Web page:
Unsafe mode is used if the -u option is passed to qemu-img rebase. In this mode, only the backing file name and format of filename is changed, without any checks taking place on the file contents. Make sure the new backing file is specified correctly or the guest-visible content of the image will be corrupted.
This mode is useful for renaming or moving the backing file. It can be used without an accessible old backing file. For instance, it can be used to fix an image whose backing file has already been moved or renamed.

Change the disk image filename as if it had been created with size size. Only images in raw format can be resized regardless of version. Red Hat Enterprise Linux 6.1 and later adds the ability to grow (but not shrink) images in qcow2 format.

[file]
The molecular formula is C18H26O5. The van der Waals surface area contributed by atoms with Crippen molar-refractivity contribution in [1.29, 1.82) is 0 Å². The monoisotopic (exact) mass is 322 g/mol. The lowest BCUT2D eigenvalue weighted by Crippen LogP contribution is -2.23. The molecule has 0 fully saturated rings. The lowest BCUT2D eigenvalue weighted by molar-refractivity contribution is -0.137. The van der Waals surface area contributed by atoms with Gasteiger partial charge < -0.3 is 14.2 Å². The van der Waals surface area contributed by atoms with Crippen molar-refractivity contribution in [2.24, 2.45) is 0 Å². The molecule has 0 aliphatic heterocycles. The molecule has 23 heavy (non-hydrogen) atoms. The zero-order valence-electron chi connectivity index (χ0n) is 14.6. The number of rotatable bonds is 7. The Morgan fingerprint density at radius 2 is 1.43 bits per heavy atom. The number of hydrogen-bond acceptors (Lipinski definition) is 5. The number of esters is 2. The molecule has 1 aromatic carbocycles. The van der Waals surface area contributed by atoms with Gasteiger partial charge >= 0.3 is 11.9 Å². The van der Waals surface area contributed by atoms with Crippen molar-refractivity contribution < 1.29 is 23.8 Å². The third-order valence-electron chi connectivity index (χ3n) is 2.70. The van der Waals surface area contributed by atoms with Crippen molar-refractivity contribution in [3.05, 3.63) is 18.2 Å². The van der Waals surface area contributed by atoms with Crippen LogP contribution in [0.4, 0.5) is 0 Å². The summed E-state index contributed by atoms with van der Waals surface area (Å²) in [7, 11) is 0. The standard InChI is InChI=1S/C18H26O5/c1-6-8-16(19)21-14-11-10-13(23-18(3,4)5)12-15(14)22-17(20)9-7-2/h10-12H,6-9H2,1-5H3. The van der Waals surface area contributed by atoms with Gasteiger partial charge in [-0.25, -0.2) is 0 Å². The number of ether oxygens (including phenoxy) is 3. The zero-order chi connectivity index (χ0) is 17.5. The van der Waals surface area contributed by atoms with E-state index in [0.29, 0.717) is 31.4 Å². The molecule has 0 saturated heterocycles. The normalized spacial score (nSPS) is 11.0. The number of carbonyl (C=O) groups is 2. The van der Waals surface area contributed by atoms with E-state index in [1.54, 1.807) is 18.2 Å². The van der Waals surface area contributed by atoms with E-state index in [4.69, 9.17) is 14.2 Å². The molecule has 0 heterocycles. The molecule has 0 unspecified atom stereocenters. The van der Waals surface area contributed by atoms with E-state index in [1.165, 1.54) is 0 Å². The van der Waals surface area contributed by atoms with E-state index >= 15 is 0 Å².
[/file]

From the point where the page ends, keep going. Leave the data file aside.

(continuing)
Use the following to set the size of the disk image filename to size bytes:
# qemu-img resize filename size
You can also resize relative to the current size of the disk image. To give a size relative to the current size, prefix the number of bytes with + to grow, or - to reduce the size of the disk image by that number of bytes. Adding a unit suffix allows you to set the image size in kilobytes (K), megabytes (M), gigabytes (G) or terabytes (T).
# qemu-img resize filename [+|-]size[K|M|G|T]


Before using this command to shrink a disk image, you must use file system and partitioning tools inside the VM itself to reduce allocated file systems and partition sizes accordingly. Failure to do so will result in data loss.
After using this command to grow a disk image, you must use file system and partitioning tools inside the VM to actually begin using the new space on the device.

List, apply, create, or delete an existing snapshot (snapshot) of an image (filename).